Feminism in the video game community

Jess Wright

Graphic by Michelle Nelson
Graphic by Michelle Nelson

The explosion makes you jump internally, but with a flick of your thumbs on the joysticks, the avatar on the screen leaps to the left with superhuman speed. Within minutes, the battle is over, and you turn off the video game console with a sigh. Does it truly matter whether or not the character in the game was male or female?

Communication Instructor Robin Haislett believes it does. With her master’s thesis focusing on “Feminism in Final Fantasy 7,” it’s a subject that she has devoted hours of research to.

Nearly 47 percent of gamers are women, she points out, and, “in mainstream video game industries … 14 percent of employees are women, and often they’re not in developer roles.”

Over the years, video games have portrayed women in various ways. Sometimes they are characters whose only purpose is to give the hero a “damsel in distress” to rescue, like Princess Peach from the Mario franchise or Zelda, from the franchise of the same name. In other less innocent games, such as “Grand Theft Auto,” women are treated as sexual objects and often victims of violence.

Throughout the past decade, the video game industry has taken strides to give equality to women both in video games and in the gamer community. However, many games are set to be released in the next few years that are, according to Haislett, “Proving that women can star in their own games” and are no longer relying on “the idea of ‘please protect me’ for their female characters.”

One great example of this progression in gaming and the industry’s portrayal of women is the “Tomb Raider” franchise, which was rebooted in 2013, and gamers have seen a significant change in the treatment of the protagonist, Laura Croft.

Originally, Laura Croft epitomized the objectification of women in video games. Croft was dressed in skimpy clothing, usually a tank top and short-shorts. She had the stereotypical body shape of many women in video games—the over-emphasized hourglass figure with substantial breasts and hips. In the 2013 game, however, Laura is portrayed in much more practical clothing, with a body type much closer to that of many real-life women.

Two other major companies, Ubisoft and Bioware, are also making strides to change the image of women in their games.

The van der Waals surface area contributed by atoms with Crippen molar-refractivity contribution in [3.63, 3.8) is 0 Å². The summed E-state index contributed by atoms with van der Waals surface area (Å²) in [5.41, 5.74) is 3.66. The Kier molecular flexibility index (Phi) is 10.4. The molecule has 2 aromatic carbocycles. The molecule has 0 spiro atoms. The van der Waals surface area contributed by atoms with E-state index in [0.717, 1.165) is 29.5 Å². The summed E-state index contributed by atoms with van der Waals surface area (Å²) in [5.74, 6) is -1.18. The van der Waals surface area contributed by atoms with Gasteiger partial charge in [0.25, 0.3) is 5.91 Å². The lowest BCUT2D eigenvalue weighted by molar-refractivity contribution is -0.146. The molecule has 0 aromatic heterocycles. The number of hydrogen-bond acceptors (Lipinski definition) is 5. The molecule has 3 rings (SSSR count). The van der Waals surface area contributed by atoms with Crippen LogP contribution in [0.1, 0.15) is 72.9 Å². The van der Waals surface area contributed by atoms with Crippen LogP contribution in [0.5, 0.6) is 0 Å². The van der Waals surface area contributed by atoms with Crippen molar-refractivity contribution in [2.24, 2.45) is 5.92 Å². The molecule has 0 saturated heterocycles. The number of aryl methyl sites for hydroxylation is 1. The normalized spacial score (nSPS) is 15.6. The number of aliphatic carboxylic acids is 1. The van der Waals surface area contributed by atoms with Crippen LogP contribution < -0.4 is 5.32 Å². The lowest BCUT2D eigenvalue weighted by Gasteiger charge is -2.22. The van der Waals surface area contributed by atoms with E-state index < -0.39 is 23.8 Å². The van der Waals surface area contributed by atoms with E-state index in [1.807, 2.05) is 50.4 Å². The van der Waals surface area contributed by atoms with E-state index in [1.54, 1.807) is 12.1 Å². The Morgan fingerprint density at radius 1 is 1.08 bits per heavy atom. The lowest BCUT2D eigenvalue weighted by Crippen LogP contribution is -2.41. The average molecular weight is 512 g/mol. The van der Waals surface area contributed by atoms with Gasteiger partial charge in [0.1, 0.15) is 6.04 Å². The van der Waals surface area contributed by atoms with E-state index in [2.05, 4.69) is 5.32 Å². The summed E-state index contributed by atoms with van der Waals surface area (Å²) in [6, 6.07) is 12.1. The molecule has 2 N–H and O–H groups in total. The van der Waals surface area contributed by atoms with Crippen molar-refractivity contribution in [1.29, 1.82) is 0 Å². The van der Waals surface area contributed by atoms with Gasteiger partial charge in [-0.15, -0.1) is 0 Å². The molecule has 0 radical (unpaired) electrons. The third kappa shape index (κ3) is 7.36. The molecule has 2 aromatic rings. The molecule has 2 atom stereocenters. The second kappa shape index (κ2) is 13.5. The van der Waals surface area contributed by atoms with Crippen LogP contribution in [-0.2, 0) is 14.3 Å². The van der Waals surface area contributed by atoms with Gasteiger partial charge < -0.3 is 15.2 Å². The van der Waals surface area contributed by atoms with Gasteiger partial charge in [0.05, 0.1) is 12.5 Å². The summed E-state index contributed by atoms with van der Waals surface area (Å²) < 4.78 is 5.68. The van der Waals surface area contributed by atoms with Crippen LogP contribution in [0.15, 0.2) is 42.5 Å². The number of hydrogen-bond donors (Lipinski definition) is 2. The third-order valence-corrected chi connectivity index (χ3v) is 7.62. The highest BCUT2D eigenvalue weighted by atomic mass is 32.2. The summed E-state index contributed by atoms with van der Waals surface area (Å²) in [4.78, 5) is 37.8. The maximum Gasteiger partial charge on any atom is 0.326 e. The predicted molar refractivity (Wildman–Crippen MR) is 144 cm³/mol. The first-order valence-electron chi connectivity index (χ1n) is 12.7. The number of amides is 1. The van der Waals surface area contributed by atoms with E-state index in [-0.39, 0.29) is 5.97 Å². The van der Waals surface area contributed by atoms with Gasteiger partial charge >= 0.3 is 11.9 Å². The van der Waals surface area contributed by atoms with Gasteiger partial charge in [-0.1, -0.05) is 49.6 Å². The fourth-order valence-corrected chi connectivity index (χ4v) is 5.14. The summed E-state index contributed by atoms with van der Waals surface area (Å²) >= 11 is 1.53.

For example, in Ubisoft’s “Assassin’s Creed” series, there is only one game where the protagonist is a woman, which is noticeably less developed and popular. The majority of what players are allowed to do in the game is determined by what the character is wearing and how other people in the game perceive the female players.

Even with the new game, “Assassin’s Creed Syndicate,” which was released Oct. 23, only around 30 percent of the plotline is playable by the female character over the course of the game

Bioware, on the other hand, has made it so the two main franchises, “Dragon Age” and “Mass Effect,” allow the player to choose between a female or male protagonist, which impacts how the story develops. The secondary characters respond to the players’ character based on their choices and personality, rather than their gender.

Feminism in gaming isn’t only an issue in the treatment of the female characters. Another hotly discussed issue among the gaming community is the treatment of female gamers.

Oftentimes female gamers choose to make their gamer-tags unidentifiable as female or turn off their mics while playing to hide the fact that they aren’t male.

Haislett says it’s for good reason.

“There’s a lot of anxiety caused because you’re not just playing and having fun,” she said. “You’re representing all females … you have to prove your worth.”

If the new “Tomb Raider” games are any indication, the treatment of women in video games has come a long way. However, there’s still more be done to create gender equality in the gaming universe.